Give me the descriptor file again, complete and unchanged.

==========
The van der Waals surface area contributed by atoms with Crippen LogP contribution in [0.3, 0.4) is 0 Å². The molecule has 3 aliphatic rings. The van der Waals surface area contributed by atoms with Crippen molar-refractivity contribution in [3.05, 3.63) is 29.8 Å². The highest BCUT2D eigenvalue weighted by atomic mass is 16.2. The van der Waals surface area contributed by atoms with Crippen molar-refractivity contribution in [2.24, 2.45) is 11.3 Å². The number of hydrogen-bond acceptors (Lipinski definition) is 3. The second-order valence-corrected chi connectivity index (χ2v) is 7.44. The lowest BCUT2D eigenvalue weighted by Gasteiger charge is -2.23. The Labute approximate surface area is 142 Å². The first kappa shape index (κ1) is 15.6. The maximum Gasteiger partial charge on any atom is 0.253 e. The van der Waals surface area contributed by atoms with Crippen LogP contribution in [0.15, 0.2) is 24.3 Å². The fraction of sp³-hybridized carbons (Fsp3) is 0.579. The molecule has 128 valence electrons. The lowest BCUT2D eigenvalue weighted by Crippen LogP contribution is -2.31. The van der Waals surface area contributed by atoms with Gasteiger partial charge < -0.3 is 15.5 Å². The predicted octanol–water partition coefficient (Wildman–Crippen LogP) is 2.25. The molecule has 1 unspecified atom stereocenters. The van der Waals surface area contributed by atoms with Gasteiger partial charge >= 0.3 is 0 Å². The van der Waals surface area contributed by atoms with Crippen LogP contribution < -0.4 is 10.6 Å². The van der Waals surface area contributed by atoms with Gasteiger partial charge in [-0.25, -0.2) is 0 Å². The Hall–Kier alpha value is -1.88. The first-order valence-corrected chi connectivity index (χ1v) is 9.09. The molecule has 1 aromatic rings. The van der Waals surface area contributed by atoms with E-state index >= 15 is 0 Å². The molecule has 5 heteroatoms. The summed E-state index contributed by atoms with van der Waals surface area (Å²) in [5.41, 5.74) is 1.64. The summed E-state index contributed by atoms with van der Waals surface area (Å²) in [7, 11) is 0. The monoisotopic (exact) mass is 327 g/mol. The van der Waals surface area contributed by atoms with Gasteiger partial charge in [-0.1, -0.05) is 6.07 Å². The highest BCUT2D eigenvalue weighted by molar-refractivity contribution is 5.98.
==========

The van der Waals surface area contributed by atoms with Crippen LogP contribution in [0.3, 0.4) is 0 Å². The molecule has 3 aliphatic rings. The van der Waals surface area contributed by atoms with Crippen molar-refractivity contribution in [3.05, 3.63) is 29.8 Å². The highest BCUT2D eigenvalue weighted by atomic mass is 16.2. The van der Waals surface area contributed by atoms with Crippen molar-refractivity contribution in [2.24, 2.45) is 11.3 Å². The number of hydrogen-bond acceptors (Lipinski definition) is 3. The second-order valence-corrected chi connectivity index (χ2v) is 7.44. The lowest BCUT2D eigenvalue weighted by Gasteiger charge is -2.23. The Labute approximate surface area is 142 Å². The first kappa shape index (κ1) is 15.6. The maximum Gasteiger partial charge on any atom is 0.253 e. The van der Waals surface area contributed by atoms with Crippen LogP contribution in [0.15, 0.2) is 24.3 Å². The fraction of sp³-hybridized carbons (Fsp3) is 0.579. The molecule has 128 valence electrons. The lowest BCUT2D eigenvalue weighted by Crippen LogP contribution is -2.31. The van der Waals surface area contributed by atoms with Gasteiger partial charge < -0.3 is 15.5 Å². The predicted octanol–water partition coefficient (Wildman–Crippen LogP) is 2.25. The molecule has 1 unspecified atom stereocenters. The van der Waals surface area contributed by atoms with Gasteiger partial charge >= 0.3 is 0 Å². The van der Waals surface area contributed by atoms with Crippen LogP contribution < -0.4 is 10.6 Å². The van der Waals surface area contributed by atoms with Gasteiger partial charge in [-0.25, -0.2) is 0 Å². The Hall–Kier alpha value is -1.88. The first-order valence-corrected chi connectivity index (χ1v) is 9.09. The molecule has 1 aromatic rings. The van der Waals surface area contributed by atoms with E-state index >= 15 is 0 Å². The molecule has 5 heteroatoms. The summed E-state index contributed by atoms with van der Waals surface area (Å²) in [5.41, 5.74) is 1.64. The summed E-state index contributed by atoms with van der Waals surface area (Å²) in [7, 11) is 0. The monoisotopic (exact) mass is 327 g/mol. The van der Waals surface area contributed by atoms with Gasteiger partial charge in [-0.1, -0.05) is 6.07 Å². The highest BCUT2D eigenvalue weighted by molar-refractivity contribution is 5.98.